With all schools closing in the UK from next Monday, I have been thinking about how best to cope with kids at home, for what could be months.
I am going to try to be organised, and do a mix of activities each day. We’ll see how that goes. By week three, it’ll probably be pjs and popcorn in front of the TV most days. 😐
So, here are some suggestions for myself, and anyone else who may be interested.
Talk to your children about the coronavirus, they will be worried too. It’s better to chat about what is happening (age appropriate) rather than pretend that everything is ok. They will already know that something is wrong if they go to school and/or you watch the news.
Be honest that sometimes people will get on each other’s nerves. But agree we will all try to be kind and work on our patience too.
Most kids and adults will benefit from some structure in their day. I plan to make sure that we are all out of bed and dressed by a sensible time. Doing a mix of different learning, creativity and getting outside, as well as meals and chilling time of course, will probably work well. A few pj and movie days will be ok though, too.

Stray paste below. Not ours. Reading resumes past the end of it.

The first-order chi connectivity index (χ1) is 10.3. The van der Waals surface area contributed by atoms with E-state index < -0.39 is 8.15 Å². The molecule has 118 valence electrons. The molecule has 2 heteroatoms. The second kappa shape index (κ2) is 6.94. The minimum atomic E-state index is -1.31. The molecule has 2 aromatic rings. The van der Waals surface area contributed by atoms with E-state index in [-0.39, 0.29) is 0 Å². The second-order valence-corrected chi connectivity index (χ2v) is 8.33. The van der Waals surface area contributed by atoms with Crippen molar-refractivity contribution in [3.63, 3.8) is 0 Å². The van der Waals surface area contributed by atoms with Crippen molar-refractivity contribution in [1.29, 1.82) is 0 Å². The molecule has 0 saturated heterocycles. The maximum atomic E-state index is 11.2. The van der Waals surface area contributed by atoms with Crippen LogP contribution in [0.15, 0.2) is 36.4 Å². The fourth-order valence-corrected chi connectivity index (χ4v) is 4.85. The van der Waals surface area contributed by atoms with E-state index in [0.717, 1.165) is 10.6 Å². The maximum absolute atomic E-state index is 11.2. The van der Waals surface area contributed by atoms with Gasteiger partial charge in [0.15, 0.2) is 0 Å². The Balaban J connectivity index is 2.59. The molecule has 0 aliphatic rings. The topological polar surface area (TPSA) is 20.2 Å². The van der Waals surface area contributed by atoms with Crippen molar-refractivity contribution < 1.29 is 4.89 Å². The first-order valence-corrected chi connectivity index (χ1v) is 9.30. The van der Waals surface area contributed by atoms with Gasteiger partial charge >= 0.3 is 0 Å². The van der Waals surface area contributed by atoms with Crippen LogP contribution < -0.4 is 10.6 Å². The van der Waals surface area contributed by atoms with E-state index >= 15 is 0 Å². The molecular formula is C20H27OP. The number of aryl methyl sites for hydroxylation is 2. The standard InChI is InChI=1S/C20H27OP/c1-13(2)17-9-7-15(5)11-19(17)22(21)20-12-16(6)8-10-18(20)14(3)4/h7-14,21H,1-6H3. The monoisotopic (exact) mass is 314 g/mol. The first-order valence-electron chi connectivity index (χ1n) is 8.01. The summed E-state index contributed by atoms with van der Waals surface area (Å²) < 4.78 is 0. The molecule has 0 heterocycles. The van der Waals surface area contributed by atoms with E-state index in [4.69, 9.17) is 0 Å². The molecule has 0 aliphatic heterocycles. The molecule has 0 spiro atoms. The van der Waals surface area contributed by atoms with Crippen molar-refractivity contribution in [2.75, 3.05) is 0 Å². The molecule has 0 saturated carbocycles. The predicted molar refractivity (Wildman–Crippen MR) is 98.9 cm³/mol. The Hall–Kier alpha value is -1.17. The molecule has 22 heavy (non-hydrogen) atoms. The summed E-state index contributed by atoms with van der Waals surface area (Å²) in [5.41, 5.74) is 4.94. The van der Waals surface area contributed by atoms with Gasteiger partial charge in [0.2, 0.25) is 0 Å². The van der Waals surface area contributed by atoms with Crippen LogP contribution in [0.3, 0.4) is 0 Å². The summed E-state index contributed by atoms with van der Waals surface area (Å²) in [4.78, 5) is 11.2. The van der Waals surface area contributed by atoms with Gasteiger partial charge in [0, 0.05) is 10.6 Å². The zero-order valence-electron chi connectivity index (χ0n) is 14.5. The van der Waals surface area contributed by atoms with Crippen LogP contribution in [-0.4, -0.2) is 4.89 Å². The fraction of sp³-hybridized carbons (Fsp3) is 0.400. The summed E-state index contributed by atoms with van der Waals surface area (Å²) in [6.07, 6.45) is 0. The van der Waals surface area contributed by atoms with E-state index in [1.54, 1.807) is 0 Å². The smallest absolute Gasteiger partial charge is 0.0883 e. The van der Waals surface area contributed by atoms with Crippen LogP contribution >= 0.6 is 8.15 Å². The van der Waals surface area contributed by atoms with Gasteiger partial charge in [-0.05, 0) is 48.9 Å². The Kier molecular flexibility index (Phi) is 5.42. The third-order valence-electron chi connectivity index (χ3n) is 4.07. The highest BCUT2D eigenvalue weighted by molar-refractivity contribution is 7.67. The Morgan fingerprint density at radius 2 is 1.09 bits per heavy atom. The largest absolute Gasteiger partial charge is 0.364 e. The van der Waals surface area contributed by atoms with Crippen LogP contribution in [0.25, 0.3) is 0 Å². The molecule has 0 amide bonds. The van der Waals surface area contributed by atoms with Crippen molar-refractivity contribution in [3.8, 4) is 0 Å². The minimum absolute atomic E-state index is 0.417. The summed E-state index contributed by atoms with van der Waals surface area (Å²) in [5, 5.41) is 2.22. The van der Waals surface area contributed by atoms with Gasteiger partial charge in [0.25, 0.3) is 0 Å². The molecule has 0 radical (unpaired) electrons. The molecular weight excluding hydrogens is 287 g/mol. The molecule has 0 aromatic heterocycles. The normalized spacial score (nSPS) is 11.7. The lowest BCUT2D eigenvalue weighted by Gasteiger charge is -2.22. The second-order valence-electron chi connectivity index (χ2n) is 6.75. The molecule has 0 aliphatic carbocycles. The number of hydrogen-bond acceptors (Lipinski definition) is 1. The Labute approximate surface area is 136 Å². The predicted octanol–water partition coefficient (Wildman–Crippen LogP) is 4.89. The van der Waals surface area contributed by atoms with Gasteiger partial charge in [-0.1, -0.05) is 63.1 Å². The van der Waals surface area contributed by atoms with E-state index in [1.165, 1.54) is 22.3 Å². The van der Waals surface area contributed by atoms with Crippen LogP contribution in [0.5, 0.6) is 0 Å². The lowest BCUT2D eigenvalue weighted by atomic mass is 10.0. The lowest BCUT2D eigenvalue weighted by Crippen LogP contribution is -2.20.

Use school’s resources
Most schools will be sending paper and online resources home with students. Make sure that you make as much use of them as you can. Teachers have worked hard to put them together. If there is an online forum where kids can communicate with their teacher and school friends, even better.
Until we are banned from stepping outside the door, or public parks close (let’s hope that it doesn’t get to that, but it might), make time to go for a walk, scoot or cycle, every day with your kids. Without exercise and fresh air, most people are going to struggle with their physical and mental health, grown-ups included.
There are also exercises that you can do inside, such as pilates, yoga and stretching. There will be loads of ideas online. I found this one which looks good, from the NHS:
Kick the kids out into the garden. If they are old enough, there are many free or cheap tasks that they could get on with unsupervised, if you need to work from home, like:
Make a bug hotel.
Dig a patch of soil and count the number of mini beasts.
List all of the plants, and research their names if you don’t know.
Chalk drawing on paving stones.
Piles of pebbles, Makka Pakka style.
Feed the birds and see who visits.
Draw a plant or item in the garden.
Write a poem about what you can see, hear and smell while sitting outside.
Have a picnic.
Get small pots or a section of the garden for the kids, and plant flowers, fruit and vegetables, and record what does or doesn’t grow.
On rainy days, do puddle jumping, and older children can measure the circumference and diameter of puddles and pebbles.
Measure and record the temperature and rainfall every day.
The RHS website has some great ideas.
Short stories; comics; letters to grandparents and friends; a diary (this is a pretty odd time: it will be fascinating to read back on it years later); facts about their favourite animal. All writing is good.